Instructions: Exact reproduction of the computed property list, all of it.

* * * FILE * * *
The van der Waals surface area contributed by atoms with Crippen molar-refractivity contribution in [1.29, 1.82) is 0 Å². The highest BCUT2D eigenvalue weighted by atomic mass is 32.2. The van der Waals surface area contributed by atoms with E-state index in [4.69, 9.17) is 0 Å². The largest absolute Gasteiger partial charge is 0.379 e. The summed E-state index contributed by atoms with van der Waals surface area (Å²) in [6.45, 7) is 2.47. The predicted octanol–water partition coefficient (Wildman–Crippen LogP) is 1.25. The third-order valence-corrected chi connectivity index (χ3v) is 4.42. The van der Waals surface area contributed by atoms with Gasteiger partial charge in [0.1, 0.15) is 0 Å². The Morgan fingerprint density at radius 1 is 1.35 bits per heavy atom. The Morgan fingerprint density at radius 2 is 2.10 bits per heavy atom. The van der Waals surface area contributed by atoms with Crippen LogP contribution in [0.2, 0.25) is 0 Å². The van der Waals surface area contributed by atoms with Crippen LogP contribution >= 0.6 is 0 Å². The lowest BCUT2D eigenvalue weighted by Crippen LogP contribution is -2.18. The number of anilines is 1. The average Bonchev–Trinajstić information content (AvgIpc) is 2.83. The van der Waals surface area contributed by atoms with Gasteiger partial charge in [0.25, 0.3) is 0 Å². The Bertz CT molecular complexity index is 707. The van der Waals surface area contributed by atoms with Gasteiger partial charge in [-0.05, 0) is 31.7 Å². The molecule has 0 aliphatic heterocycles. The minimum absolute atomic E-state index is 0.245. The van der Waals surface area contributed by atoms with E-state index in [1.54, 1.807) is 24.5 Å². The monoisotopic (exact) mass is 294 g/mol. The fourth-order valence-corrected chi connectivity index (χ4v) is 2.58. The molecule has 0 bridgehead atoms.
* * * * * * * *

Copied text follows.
The van der Waals surface area contributed by atoms with Crippen molar-refractivity contribution in [1.29, 1.82) is 0 Å². The highest BCUT2D eigenvalue weighted by atomic mass is 32.2. The van der Waals surface area contributed by atoms with E-state index in [4.69, 9.17) is 0 Å². The largest absolute Gasteiger partial charge is 0.379 e. The summed E-state index contributed by atoms with van der Waals surface area (Å²) in [6.45, 7) is 2.47. The predicted octanol–water partition coefficient (Wildman–Crippen LogP) is 1.25. The third-order valence-corrected chi connectivity index (χ3v) is 4.42. The van der Waals surface area contributed by atoms with Gasteiger partial charge in [0.1, 0.15) is 0 Å². The Morgan fingerprint density at radius 1 is 1.35 bits per heavy atom. The Morgan fingerprint density at radius 2 is 2.10 bits per heavy atom. The van der Waals surface area contributed by atoms with Crippen LogP contribution in [0.2, 0.25) is 0 Å². The van der Waals surface area contributed by atoms with Crippen LogP contribution >= 0.6 is 0 Å². The lowest BCUT2D eigenvalue weighted by Crippen LogP contribution is -2.18. The number of anilines is 1. The average Bonchev–Trinajstić information content (AvgIpc) is 2.83. The van der Waals surface area contributed by atoms with Gasteiger partial charge in [0.25, 0.3) is 0 Å². The Bertz CT molecular complexity index is 707. The van der Waals surface area contributed by atoms with Gasteiger partial charge in [-0.05, 0) is 31.7 Å². The molecule has 0 aliphatic heterocycles. The minimum absolute atomic E-state index is 0.245. The van der Waals surface area contributed by atoms with E-state index in [1.54, 1.807) is 24.5 Å². The monoisotopic (exact) mass is 294 g/mol. The fourth-order valence-corrected chi connectivity index (χ4v) is 2.58. The molecule has 0 bridgehead atoms.